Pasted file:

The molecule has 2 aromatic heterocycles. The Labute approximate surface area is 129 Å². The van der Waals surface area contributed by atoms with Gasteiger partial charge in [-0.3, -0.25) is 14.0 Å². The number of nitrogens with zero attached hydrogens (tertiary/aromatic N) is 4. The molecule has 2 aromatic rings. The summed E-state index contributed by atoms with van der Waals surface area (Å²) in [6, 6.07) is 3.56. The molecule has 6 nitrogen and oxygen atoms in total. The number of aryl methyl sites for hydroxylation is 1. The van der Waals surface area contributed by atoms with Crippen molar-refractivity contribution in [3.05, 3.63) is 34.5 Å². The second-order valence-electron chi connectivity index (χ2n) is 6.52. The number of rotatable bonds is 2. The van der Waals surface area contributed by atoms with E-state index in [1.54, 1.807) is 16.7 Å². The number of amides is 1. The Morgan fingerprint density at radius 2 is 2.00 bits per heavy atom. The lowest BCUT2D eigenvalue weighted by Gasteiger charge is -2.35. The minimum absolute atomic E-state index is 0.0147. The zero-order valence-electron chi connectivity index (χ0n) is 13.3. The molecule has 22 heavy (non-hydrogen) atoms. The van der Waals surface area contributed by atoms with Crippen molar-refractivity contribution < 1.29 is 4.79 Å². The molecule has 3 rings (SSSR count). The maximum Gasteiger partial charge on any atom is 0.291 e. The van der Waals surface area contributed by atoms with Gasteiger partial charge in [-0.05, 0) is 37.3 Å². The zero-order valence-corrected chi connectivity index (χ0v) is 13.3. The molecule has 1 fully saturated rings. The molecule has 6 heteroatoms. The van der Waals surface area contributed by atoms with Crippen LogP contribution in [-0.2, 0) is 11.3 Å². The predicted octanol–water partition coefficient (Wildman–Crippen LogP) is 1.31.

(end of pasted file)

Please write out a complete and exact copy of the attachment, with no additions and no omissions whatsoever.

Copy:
The molecule has 2 aromatic heterocycles. The Labute approximate surface area is 129 Å². The van der Waals surface area contributed by atoms with Gasteiger partial charge in [-0.3, -0.25) is 14.0 Å². The number of nitrogens with zero attached hydrogens (tertiary/aromatic N) is 4. The molecule has 2 aromatic rings. The summed E-state index contributed by atoms with van der Waals surface area (Å²) in [6, 6.07) is 3.56. The molecule has 6 nitrogen and oxygen atoms in total. The number of aryl methyl sites for hydroxylation is 1. The van der Waals surface area contributed by atoms with Crippen molar-refractivity contribution in [3.05, 3.63) is 34.5 Å². The second-order valence-electron chi connectivity index (χ2n) is 6.52. The number of rotatable bonds is 2. The van der Waals surface area contributed by atoms with E-state index in [1.54, 1.807) is 16.7 Å². The number of amides is 1. The Morgan fingerprint density at radius 2 is 2.00 bits per heavy atom. The lowest BCUT2D eigenvalue weighted by Gasteiger charge is -2.35. The minimum absolute atomic E-state index is 0.0147. The zero-order valence-electron chi connectivity index (χ0n) is 13.3. The molecule has 22 heavy (non-hydrogen) atoms. The van der Waals surface area contributed by atoms with Crippen molar-refractivity contribution < 1.29 is 4.79 Å². The molecule has 3 rings (SSSR count). The maximum Gasteiger partial charge on any atom is 0.291 e. The van der Waals surface area contributed by atoms with Gasteiger partial charge in [-0.05, 0) is 37.3 Å². The zero-order valence-corrected chi connectivity index (χ0v) is 13.3. The molecule has 1 fully saturated rings. The molecule has 6 heteroatoms. The van der Waals surface area contributed by atoms with Crippen LogP contribution in [-0.2, 0) is 11.3 Å². The predicted octanol–water partition coefficient (Wildman–Crippen LogP) is 1.31.